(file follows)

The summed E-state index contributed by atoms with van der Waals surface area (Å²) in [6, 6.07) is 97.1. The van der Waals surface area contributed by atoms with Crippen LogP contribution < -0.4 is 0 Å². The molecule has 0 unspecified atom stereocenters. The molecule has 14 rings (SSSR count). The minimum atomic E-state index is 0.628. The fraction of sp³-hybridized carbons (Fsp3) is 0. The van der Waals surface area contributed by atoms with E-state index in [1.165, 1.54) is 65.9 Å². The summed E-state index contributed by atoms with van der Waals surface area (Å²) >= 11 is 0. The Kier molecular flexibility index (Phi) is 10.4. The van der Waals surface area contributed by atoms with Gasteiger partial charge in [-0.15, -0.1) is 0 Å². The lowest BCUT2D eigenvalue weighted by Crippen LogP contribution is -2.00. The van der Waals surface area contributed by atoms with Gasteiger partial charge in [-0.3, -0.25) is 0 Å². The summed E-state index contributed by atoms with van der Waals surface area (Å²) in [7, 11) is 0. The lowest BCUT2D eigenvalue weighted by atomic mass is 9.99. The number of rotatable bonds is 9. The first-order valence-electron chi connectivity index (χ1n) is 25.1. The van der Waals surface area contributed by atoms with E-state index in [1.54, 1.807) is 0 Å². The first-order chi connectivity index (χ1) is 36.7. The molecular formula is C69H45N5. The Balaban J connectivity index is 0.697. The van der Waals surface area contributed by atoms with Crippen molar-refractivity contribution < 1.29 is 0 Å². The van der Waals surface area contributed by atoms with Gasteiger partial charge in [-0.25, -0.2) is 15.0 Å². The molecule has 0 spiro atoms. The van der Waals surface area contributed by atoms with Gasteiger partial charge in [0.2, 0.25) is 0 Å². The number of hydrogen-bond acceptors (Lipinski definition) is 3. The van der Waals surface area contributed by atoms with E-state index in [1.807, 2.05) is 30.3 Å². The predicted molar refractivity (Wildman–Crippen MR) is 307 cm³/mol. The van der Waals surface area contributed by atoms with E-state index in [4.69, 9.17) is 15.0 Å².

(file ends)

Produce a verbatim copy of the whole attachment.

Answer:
The summed E-state index contributed by atoms with van der Waals surface area (Å²) in [6, 6.07) is 97.1. The van der Waals surface area contributed by atoms with Crippen LogP contribution < -0.4 is 0 Å². The molecule has 0 unspecified atom stereocenters. The molecule has 14 rings (SSSR count). The minimum atomic E-state index is 0.628. The fraction of sp³-hybridized carbons (Fsp3) is 0. The van der Waals surface area contributed by atoms with E-state index in [1.165, 1.54) is 65.9 Å². The summed E-state index contributed by atoms with van der Waals surface area (Å²) >= 11 is 0. The Kier molecular flexibility index (Phi) is 10.4. The van der Waals surface area contributed by atoms with Gasteiger partial charge in [-0.15, -0.1) is 0 Å². The lowest BCUT2D eigenvalue weighted by Crippen LogP contribution is -2.00. The van der Waals surface area contributed by atoms with Gasteiger partial charge in [-0.3, -0.25) is 0 Å². The summed E-state index contributed by atoms with van der Waals surface area (Å²) in [7, 11) is 0. The lowest BCUT2D eigenvalue weighted by atomic mass is 9.99. The number of rotatable bonds is 9. The first-order valence-electron chi connectivity index (χ1n) is 25.1. The van der Waals surface area contributed by atoms with E-state index in [1.54, 1.807) is 0 Å². The first-order chi connectivity index (χ1) is 36.7. The molecular formula is C69H45N5. The Balaban J connectivity index is 0.697. The van der Waals surface area contributed by atoms with Crippen molar-refractivity contribution < 1.29 is 0 Å². The van der Waals surface area contributed by atoms with Gasteiger partial charge in [-0.25, -0.2) is 15.0 Å². The molecule has 0 spiro atoms. The van der Waals surface area contributed by atoms with Gasteiger partial charge in [0.2, 0.25) is 0 Å². The number of hydrogen-bond acceptors (Lipinski definition) is 3. The van der Waals surface area contributed by atoms with E-state index in [1.807, 2.05) is 30.3 Å². The predicted molar refractivity (Wildman–Crippen MR) is 307 cm³/mol. The van der Waals surface area contributed by atoms with E-state index in [4.69, 9.17) is 15.0 Å².